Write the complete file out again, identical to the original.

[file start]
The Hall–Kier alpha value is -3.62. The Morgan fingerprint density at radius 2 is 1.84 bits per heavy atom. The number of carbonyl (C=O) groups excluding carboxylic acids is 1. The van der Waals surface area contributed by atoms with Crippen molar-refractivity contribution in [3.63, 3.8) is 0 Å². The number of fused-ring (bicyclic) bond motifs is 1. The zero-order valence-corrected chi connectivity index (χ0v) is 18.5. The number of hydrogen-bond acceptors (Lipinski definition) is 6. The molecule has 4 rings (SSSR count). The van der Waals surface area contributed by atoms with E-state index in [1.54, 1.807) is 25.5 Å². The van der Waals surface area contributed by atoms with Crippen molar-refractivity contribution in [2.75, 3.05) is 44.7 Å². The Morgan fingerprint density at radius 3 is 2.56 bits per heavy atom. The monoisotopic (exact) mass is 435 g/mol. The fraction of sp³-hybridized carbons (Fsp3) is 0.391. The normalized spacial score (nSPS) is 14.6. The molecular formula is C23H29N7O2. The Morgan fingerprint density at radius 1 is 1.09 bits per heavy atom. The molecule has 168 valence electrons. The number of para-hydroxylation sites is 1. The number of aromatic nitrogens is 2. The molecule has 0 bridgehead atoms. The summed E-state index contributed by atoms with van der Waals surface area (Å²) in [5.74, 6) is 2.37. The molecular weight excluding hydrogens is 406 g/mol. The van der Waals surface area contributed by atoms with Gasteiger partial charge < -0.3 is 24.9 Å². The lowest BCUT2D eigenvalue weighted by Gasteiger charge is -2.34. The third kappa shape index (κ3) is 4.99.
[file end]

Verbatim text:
The Hall–Kier alpha value is -3.62. The Morgan fingerprint density at radius 2 is 1.84 bits per heavy atom. The number of carbonyl (C=O) groups excluding carboxylic acids is 1. The van der Waals surface area contributed by atoms with Crippen molar-refractivity contribution in [3.63, 3.8) is 0 Å². The number of fused-ring (bicyclic) bond motifs is 1. The zero-order valence-corrected chi connectivity index (χ0v) is 18.5. The number of hydrogen-bond acceptors (Lipinski definition) is 6. The molecule has 4 rings (SSSR count). The van der Waals surface area contributed by atoms with E-state index in [1.54, 1.807) is 25.5 Å². The van der Waals surface area contributed by atoms with Crippen molar-refractivity contribution in [2.75, 3.05) is 44.7 Å². The Morgan fingerprint density at radius 3 is 2.56 bits per heavy atom. The monoisotopic (exact) mass is 435 g/mol. The fraction of sp³-hybridized carbons (Fsp3) is 0.391. The normalized spacial score (nSPS) is 14.6. The molecular formula is C23H29N7O2. The Morgan fingerprint density at radius 1 is 1.09 bits per heavy atom. The molecule has 168 valence electrons. The number of para-hydroxylation sites is 1. The number of aromatic nitrogens is 2. The molecule has 0 bridgehead atoms. The summed E-state index contributed by atoms with van der Waals surface area (Å²) in [5.74, 6) is 2.37. The molecular weight excluding hydrogens is 406 g/mol. The van der Waals surface area contributed by atoms with Gasteiger partial charge < -0.3 is 24.9 Å². The lowest BCUT2D eigenvalue weighted by Gasteiger charge is -2.34. The third kappa shape index (κ3) is 4.99.